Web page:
- DESCARTES, RENÉ
- the father of modern philosophy, born at La Haye, in Touraine; was educated at the Jesuit College of La Flèche, where he made rapid progress in all that his masters could teach him, but soon grew sceptical as to their methods of inquiry; "resolved, on the completion of his studies, to bid adieu to all school and book learning, and henceforth to gain knowledge only from himself, and from the great book of the world, from nature and the observation of man"; in 1616 he entered the army of the Prince of Orange, and after a service of five years quitted it to visit various centres of interest on the Continent; made a considerable stay in Paris; finally abandoned his native land in 1629, and betook himself to seclusion in Holland in order to live there, unknown and undisturbed, wholly for philosophy and the prosecution of his scientific projects; here, though not without vexatious opposition from the theologians, he lived twenty years, till in 1649, at the invitation of Christina of Sweden, he left for Stockholm, where, the severe climate proving too much for him, he was carried off by pneumonia next year; Descartes' philosophy starts with Doubt, and by one single step it arrives at Certainty; "if I doubt, it is plain I exist," and from this certainty, that is, the existence of the thinking subject, he deduces his whole system; it all comes from the formula Cogito, ergo sum, "I think, therefore I exist," that is, the thinking ego exists; in which thinking philosophy ere long sums the universe up, regarding it as a void, without thought; Descartes' philosophy is all comprehended in two works, his "Discourse on Method," and his "Meditations" (1596-1650).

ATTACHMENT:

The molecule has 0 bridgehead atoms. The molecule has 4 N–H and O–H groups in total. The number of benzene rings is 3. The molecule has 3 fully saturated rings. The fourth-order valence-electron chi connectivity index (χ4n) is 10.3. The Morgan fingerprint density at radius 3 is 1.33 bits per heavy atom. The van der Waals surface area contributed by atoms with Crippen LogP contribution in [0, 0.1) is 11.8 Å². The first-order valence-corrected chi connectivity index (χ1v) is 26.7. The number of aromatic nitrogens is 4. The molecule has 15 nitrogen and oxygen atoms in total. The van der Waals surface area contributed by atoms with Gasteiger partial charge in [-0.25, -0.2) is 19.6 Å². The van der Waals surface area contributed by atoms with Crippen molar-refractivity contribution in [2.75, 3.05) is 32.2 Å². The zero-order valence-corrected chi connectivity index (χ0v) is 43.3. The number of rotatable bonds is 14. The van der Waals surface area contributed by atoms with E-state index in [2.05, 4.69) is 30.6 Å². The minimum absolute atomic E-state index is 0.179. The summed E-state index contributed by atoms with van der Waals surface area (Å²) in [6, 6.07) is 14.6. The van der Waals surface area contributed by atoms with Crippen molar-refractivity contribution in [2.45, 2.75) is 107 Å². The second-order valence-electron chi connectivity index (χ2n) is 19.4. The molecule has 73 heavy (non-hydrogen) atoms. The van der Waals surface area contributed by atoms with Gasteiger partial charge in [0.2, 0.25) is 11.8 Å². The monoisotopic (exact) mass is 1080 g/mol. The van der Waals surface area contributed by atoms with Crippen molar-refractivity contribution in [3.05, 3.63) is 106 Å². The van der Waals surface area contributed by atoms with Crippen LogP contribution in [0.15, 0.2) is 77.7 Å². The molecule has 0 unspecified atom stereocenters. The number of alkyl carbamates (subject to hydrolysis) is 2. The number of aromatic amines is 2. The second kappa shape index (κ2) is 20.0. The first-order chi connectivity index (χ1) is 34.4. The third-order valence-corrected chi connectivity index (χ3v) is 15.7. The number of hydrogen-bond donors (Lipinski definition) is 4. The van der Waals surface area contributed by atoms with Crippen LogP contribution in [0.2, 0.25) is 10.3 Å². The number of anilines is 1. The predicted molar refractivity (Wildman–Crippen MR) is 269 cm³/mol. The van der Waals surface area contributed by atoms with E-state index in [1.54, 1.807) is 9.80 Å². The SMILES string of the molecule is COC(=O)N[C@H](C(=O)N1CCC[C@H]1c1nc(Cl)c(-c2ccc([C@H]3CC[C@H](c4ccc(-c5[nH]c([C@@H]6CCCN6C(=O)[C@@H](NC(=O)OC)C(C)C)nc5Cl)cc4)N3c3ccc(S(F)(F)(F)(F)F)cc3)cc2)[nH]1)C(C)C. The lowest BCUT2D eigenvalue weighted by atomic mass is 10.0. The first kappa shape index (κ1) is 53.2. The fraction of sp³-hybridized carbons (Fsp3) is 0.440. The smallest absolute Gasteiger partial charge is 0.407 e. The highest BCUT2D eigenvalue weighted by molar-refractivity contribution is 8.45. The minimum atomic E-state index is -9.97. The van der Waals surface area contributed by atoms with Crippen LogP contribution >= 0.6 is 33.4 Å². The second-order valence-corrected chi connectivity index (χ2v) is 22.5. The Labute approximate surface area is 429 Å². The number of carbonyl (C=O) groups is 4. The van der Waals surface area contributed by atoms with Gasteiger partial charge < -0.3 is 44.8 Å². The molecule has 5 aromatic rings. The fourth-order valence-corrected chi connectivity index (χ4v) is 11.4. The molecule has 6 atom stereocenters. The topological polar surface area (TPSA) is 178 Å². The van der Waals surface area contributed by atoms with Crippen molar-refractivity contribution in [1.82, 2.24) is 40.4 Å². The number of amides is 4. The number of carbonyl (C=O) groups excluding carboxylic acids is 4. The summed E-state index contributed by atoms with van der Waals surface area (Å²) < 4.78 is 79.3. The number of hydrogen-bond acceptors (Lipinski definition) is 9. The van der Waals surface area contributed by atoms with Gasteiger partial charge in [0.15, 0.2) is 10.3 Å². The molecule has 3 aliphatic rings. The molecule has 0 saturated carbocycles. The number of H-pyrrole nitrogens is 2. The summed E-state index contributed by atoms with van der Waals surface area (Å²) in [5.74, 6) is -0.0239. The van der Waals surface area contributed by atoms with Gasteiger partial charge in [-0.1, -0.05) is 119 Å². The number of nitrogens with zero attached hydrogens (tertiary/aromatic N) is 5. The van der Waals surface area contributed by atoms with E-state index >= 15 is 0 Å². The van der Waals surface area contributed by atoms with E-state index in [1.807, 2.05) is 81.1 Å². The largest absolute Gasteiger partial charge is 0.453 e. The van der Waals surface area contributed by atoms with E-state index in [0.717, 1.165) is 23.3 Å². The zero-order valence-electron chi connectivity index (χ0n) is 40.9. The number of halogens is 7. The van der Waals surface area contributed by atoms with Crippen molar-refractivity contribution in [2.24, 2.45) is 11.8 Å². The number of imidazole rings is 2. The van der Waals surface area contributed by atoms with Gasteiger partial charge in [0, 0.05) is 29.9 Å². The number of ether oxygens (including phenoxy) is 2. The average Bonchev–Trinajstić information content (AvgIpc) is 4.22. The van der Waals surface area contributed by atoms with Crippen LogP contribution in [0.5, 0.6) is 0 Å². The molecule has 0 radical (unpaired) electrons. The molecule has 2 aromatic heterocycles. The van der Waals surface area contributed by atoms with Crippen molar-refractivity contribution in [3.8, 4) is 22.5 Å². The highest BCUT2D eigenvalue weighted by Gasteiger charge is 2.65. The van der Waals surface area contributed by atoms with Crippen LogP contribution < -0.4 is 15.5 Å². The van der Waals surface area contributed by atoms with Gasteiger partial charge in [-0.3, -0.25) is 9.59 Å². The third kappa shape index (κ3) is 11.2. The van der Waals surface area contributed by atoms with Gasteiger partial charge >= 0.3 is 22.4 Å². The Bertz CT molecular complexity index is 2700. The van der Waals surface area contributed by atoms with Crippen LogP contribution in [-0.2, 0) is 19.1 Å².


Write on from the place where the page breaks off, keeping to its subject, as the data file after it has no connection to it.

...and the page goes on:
The Nuttall Encyclopaedia. James Wood. 1907.
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